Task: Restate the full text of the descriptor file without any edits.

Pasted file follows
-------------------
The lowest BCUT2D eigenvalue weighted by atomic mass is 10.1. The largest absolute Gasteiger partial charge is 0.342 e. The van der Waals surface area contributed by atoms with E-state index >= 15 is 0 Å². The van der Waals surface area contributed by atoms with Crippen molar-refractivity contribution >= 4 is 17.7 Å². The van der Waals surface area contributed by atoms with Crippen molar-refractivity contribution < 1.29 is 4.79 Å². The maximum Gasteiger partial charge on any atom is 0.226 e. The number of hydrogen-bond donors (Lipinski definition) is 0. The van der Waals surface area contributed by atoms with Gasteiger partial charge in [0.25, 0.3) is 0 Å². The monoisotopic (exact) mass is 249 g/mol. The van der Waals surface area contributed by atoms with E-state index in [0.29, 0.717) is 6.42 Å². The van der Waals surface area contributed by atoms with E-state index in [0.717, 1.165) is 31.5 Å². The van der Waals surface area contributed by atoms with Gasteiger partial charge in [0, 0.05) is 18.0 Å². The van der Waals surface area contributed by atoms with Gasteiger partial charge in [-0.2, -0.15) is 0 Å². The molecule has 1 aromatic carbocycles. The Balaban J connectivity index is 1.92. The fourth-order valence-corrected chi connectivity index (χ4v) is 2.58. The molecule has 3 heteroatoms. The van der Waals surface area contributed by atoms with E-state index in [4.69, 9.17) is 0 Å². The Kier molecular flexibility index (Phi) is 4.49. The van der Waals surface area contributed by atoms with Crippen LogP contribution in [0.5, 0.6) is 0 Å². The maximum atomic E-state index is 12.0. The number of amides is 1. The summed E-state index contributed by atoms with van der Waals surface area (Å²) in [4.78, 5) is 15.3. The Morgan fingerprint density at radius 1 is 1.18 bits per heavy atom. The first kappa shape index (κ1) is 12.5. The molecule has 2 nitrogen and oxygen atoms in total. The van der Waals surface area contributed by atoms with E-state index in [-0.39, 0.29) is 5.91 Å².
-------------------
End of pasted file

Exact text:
The lowest BCUT2D eigenvalue weighted by atomic mass is 10.1. The largest absolute Gasteiger partial charge is 0.342 e. The van der Waals surface area contributed by atoms with E-state index >= 15 is 0 Å². The van der Waals surface area contributed by atoms with Crippen molar-refractivity contribution >= 4 is 17.7 Å². The van der Waals surface area contributed by atoms with Crippen molar-refractivity contribution < 1.29 is 4.79 Å². The maximum Gasteiger partial charge on any atom is 0.226 e. The number of hydrogen-bond donors (Lipinski definition) is 0. The van der Waals surface area contributed by atoms with Gasteiger partial charge in [0.25, 0.3) is 0 Å². The monoisotopic (exact) mass is 249 g/mol. The van der Waals surface area contributed by atoms with E-state index in [0.29, 0.717) is 6.42 Å². The van der Waals surface area contributed by atoms with E-state index in [0.717, 1.165) is 31.5 Å². The van der Waals surface area contributed by atoms with Gasteiger partial charge in [0, 0.05) is 18.0 Å². The van der Waals surface area contributed by atoms with Gasteiger partial charge in [-0.2, -0.15) is 0 Å². The molecule has 1 aromatic carbocycles. The Balaban J connectivity index is 1.92. The fourth-order valence-corrected chi connectivity index (χ4v) is 2.58. The molecule has 3 heteroatoms. The van der Waals surface area contributed by atoms with E-state index in [4.69, 9.17) is 0 Å². The Kier molecular flexibility index (Phi) is 4.49. The van der Waals surface area contributed by atoms with Crippen LogP contribution in [0.5, 0.6) is 0 Å². The maximum atomic E-state index is 12.0. The number of amides is 1. The summed E-state index contributed by atoms with van der Waals surface area (Å²) in [4.78, 5) is 15.3. The Morgan fingerprint density at radius 1 is 1.18 bits per heavy atom. The first kappa shape index (κ1) is 12.5. The molecule has 2 nitrogen and oxygen atoms in total. The van der Waals surface area contributed by atoms with E-state index in [-0.39, 0.29) is 5.91 Å².